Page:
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Student Hannah Rigg Selected to Join U.S. Air Force’s Elite “Singing Sergeants”

Soprano’s tenacity, faculty support and faith lead to coveted spot in 18-member touring ensemble

Hannah Rigg preparing to go onstage as Miss Wordsworth in the opera Albert Herring.

Hannah Rigg as Miss Wordsworth in the opera Albert Herring.

Meadows Performer’s Diploma student Hannah Rigg will start her professional singing career this summer when she joins the U.S. Air Force’s “Singing Sergeants,” an elite ensemble of 18 vocalists who have sung for every U.S. president since 1945. The Singing Sergeants have performed in all 50 states and in 49 countries for royalty, visiting dignitaries and the public.

Rigg, who will serve in the Air Force in a noncombat role, will undergo basic training before joining the group in August 2013.

Going beyond opera
Rigg earned her M.M. in vocal performance in 2012 at SMU Meadows and is midway through earning her Performer’s Diploma credentials. She has sung opera for about eight years and has played leading roles in Meadows productions, such as Miss Wordsworth in Albert Herring and Cherubino in Le nozze di Figaro. Although Rigg enjoys opera, she decided in 2012 that she wanted a career that would include chances to sing gospel, jazz, country and ensemble singing. She realized that a military ensemble would provide those chances; in April 2012 she auditioned for the U.S. Navy’s Sea Chanters chorus.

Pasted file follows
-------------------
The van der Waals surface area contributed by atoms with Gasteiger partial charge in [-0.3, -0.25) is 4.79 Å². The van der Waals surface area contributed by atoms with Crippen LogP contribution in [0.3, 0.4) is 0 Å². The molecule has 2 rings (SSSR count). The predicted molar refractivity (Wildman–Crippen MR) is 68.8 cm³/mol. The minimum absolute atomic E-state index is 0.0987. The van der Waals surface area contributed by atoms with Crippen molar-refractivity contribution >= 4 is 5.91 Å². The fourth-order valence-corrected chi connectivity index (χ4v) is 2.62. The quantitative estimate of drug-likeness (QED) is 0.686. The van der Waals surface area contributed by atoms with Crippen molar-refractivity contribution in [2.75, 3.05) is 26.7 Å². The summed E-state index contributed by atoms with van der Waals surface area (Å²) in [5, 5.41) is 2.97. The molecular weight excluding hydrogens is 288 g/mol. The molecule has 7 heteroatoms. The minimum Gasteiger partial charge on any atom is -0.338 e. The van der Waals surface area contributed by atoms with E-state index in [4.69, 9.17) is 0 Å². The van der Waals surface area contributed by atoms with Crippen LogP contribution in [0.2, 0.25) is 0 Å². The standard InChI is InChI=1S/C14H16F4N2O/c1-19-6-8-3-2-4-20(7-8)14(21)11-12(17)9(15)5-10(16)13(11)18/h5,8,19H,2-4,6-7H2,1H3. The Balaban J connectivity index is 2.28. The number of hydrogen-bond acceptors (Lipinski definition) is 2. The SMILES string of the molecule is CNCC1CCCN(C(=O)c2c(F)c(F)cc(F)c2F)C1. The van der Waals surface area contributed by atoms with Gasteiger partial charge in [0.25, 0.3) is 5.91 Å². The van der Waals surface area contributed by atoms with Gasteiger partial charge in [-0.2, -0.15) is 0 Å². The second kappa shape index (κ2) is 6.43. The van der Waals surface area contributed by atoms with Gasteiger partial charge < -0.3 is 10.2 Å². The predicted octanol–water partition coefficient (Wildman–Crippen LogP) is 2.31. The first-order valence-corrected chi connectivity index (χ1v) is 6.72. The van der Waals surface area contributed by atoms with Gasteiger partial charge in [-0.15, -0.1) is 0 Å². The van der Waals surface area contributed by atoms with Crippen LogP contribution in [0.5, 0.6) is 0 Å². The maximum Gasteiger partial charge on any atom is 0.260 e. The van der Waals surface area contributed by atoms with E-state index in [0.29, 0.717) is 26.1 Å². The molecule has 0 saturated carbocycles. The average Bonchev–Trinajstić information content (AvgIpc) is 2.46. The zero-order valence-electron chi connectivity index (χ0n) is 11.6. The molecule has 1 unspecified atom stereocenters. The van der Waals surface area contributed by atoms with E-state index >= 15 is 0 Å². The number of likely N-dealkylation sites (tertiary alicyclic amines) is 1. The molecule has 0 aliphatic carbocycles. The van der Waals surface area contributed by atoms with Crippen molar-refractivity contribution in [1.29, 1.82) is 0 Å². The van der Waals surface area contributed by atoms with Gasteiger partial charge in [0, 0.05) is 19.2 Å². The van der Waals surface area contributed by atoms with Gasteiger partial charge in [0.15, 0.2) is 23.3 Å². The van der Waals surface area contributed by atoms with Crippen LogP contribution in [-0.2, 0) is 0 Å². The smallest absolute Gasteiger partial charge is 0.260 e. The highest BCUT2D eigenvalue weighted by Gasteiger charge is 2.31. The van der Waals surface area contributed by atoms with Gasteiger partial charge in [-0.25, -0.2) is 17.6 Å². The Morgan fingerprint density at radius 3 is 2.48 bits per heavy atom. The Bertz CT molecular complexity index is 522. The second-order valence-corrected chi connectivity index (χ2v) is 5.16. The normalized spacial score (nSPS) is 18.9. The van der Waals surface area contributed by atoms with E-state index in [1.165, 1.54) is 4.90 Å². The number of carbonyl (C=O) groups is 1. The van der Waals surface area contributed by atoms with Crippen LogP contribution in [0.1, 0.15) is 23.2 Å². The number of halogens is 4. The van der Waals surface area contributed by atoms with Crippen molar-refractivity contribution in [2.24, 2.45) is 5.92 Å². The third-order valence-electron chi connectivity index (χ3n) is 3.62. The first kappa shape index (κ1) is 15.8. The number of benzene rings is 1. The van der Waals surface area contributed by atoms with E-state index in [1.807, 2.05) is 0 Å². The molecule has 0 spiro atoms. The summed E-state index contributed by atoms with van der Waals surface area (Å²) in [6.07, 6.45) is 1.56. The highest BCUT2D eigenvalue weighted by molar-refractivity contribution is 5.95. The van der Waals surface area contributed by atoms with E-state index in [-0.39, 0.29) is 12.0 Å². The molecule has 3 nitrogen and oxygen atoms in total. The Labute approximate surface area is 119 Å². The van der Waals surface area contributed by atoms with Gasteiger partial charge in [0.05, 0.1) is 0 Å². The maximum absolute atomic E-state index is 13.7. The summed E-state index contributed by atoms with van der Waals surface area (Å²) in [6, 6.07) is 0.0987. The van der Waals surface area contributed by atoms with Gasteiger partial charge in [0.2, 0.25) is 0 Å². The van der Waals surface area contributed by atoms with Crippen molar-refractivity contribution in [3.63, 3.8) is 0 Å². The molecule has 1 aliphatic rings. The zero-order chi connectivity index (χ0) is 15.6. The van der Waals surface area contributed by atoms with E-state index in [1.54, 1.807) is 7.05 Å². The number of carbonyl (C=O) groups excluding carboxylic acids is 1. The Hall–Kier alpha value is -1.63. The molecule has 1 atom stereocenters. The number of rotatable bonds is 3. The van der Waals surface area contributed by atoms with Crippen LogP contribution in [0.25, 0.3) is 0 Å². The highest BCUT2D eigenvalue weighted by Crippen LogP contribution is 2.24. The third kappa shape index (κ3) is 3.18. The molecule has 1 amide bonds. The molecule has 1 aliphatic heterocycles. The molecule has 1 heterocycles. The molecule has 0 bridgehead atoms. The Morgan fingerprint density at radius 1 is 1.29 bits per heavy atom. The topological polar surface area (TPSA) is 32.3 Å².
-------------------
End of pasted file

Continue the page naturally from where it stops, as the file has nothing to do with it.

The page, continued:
The audition was grueling, and the results disappointing.

“I was there for 12 hours auditioning, from 6:30 in the morning to 6:30 at night, for four rounds,” says Rigg. “I sang an opera piece, a musical theatre piece, a jazz piece, a country song and the national anthem. They had me do sight-reading and more singing: two ensemble pieces plus the Navy song. Then I went through security clearance.

“They called me a week later and had gone from 25 people to four people; I was one of the four! But they decided to not offer me the position. It was heartbreaking.”

Her good friend and fellow student Coretta Smith (M.M. Vocal Performance, ’13) knew how disappointed Rigg was to not win a place in the Navy ensemble, so when she spotted an audition notice on YAP Tracker (Young Artist Performance Tracker) for the Air Force Singing Sergeants, she called Rigg and urged her to audition.

Auditions, with a twist
Rigg jetted off to audition for the Singing Sergeants in Washington the morning after Albert Herring closed. Despite her excitement, obstacles were thrown in her path. “It was crazy,” she recalls. “I took a 6 a.m. flight and was supposed to get to Reagan airport in time to drive 20 minutes to the base for the 1:30 audition, but during layover in St. Louis our flight was delayed and diverted to Dulles – an hour away from the base.

“So I end up flying into the wrong airport, paying 90 bucks for a cab to get from Dulles to the base, and I didn’t care – I just wanted to get there.”

The audition was every bit as rigorous as the Navy audition, but with an added hurdle: Rigg was sick.